Gerard Viverito, professor at the Culinary Institute of America and cofounder of the sustainable seafood advocacy group PassionFish (profiled in February), has started a business. The Hudson Valley Fishmonger sells only sustainably caught seafood sourced directly from the people who caught it. Viverito refers to it as a CSA, for “Community Supported Aquatics” and explains that it offers customers a chance to buy properly harvested fish as fresh as it can be. Most of what he offers is delivered within 24 hours of landing. Due to the nature of the supply chain, fish markets generally carry seafood that is at least a few days older than that, and the difference in quality is astonishing. Currently, Viverito is taking orders via phone or e-mail and making weekly deliveries in Woodstock and Red Hook, but in the spring he plans to have tables at both the Woodstock and Rhinebeck farmers’ markets.
Don Lewis at Wild Hive Farm (April) is in the process of moving to his new grinding facility down the road from his café and store in Clinton Corners. His new 30-inch mill has arrived—a big step up from the 20-inch he’s been using—and he expects to be grinding with it beginning this month. A dehuller and other machines are scheduled for installation in the spring, and Lewis looks forward to doubling his production once all the equipment is up and running. In anticipation of the increased supply, Lewis has been working on a new model for structuring demand along CSA lines. Customers can buy shares, different denominations of which will entitle the buyer to a certain amount of grain and flour over the course of the year. There’s no minimum buy-in, and the plan includes gift cards, so it allows for more flexibility than a traditional CSA. Lewis urges people to participate. “Food security begins with the farmers,” he says. “If customers pre-order, I can tell them to plant more acres of grain.”
The Amazing Real Live Food Company (July) has encountered some setbacks, but Rory Chase and Peter Destler are on the verge of having their new facility fully operational. Problems with the boiler that heats the milk tank (the unit originally installed was not powerful enough to heat the full tank, so it had to be swapped out for a bigger one) helped contribute to the delay, but it also heightened their desire to hit the ground running. They’ll be using milk from Chase’s family farm to make much more of their current line, and also to branch out; they have plans to make cheddar, as well as fresh mozzarella (and its divine cousin, burrata, which is mozzarella encasing a near-liquid mixture of cheese and cream). In keeping with their name, they’ll also be offering kombucha (fermented tea) and dramatically increasing their production of probiotic ice cream—which Destler guesses is likely the only such ice cream available.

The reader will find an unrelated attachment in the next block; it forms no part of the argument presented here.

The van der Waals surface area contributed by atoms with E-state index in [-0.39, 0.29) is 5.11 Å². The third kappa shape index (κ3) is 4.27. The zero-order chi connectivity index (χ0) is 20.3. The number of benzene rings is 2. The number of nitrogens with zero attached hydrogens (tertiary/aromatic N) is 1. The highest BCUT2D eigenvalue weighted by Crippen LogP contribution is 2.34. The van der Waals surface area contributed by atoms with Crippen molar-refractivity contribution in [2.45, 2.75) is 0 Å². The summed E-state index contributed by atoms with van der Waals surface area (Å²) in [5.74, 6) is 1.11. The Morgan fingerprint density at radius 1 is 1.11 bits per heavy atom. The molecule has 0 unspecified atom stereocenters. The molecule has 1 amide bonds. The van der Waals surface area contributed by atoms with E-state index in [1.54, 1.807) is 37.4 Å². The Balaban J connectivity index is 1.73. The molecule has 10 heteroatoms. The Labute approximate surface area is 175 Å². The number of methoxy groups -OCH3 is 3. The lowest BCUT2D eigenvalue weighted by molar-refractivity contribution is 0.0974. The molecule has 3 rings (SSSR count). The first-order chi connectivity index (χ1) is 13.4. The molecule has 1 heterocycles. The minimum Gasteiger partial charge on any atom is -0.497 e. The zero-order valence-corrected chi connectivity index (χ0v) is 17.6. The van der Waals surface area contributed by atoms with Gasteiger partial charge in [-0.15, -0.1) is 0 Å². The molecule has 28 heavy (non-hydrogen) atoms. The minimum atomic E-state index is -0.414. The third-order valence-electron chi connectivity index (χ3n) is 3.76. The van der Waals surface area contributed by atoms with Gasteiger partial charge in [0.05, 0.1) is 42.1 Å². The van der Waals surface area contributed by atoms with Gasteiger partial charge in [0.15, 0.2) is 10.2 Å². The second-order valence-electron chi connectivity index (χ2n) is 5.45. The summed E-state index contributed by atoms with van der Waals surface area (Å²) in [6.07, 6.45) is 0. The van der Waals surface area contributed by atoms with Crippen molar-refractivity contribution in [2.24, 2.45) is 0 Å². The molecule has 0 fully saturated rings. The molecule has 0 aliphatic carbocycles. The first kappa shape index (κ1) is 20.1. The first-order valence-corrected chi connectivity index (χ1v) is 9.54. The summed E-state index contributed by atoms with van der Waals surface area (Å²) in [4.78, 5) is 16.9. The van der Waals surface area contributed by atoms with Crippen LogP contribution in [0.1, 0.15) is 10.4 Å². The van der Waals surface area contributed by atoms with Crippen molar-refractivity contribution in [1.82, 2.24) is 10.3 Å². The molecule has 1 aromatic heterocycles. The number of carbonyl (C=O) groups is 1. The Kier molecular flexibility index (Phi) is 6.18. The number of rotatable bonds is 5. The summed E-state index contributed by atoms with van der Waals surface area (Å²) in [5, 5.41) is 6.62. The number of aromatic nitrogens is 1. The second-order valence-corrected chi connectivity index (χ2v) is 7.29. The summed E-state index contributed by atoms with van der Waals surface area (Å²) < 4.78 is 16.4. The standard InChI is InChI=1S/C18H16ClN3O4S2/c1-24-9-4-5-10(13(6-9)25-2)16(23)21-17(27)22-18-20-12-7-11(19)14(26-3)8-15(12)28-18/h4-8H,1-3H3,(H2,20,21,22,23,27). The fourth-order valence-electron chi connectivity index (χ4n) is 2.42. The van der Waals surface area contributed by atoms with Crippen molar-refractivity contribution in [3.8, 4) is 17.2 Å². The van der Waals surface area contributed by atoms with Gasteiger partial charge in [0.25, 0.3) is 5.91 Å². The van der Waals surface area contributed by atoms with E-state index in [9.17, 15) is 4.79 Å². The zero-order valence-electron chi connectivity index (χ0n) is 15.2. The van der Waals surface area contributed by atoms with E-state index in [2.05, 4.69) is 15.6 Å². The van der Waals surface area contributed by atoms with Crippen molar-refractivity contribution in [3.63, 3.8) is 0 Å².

On the permaculture front, both Lee Reich and Ethan Roland (August) are offering a variety of courses to those seeking a deeper understanding of gardening and home food production. Starting in April, Reich will begin holding workshops on fruit and vegetable gardening, pruning, and landscaping with edible plants at his home in New Paltz. Reich also holds an annual plant sale in May, offering a selection of fruit varieties chosen for their yield, flavor, and ease of cultivation. Roland has a full schedule of classes and events beginning this month, with both introductions to and immersion courses in edible forest gardening and a permaculture design certificate course. Details can be found on their websites; see the end of this piece for a complete list of resources.
On the heels of last month’s piece on local distillers, comes more exciting news. Stephen Osborn of Stoutridge Vineyard in Marlboro is gearing up to begin a large-scale distillery alongside his winemaking operations. His solar-powered facility will produce a wide range of spirits made and flavored with entirely local ingredients: vodkas flavored with fruit from specific trees on various nearby farms, gin made with local botanicals, grappas and eaux de vie from grapes and other fruit. Bourbon and rye will follow, after some time aging in oak barrels, and he expects to be fully operational by September. Osborn says that having a distillery in the winery makes a lot of sense in this climate: “We can’t afford to have down vintages; we have to utilize the harvest every year. A bad wine year is excellent for brandies.” He plans to offer customers their own 7.5-gallon barrel of whiskey, made to order—three and a half cases of bespoke booze, with the barrel it was aged in. These CSA-style pre-orders will help Osborn secure contracts with farmers that benefit both parties.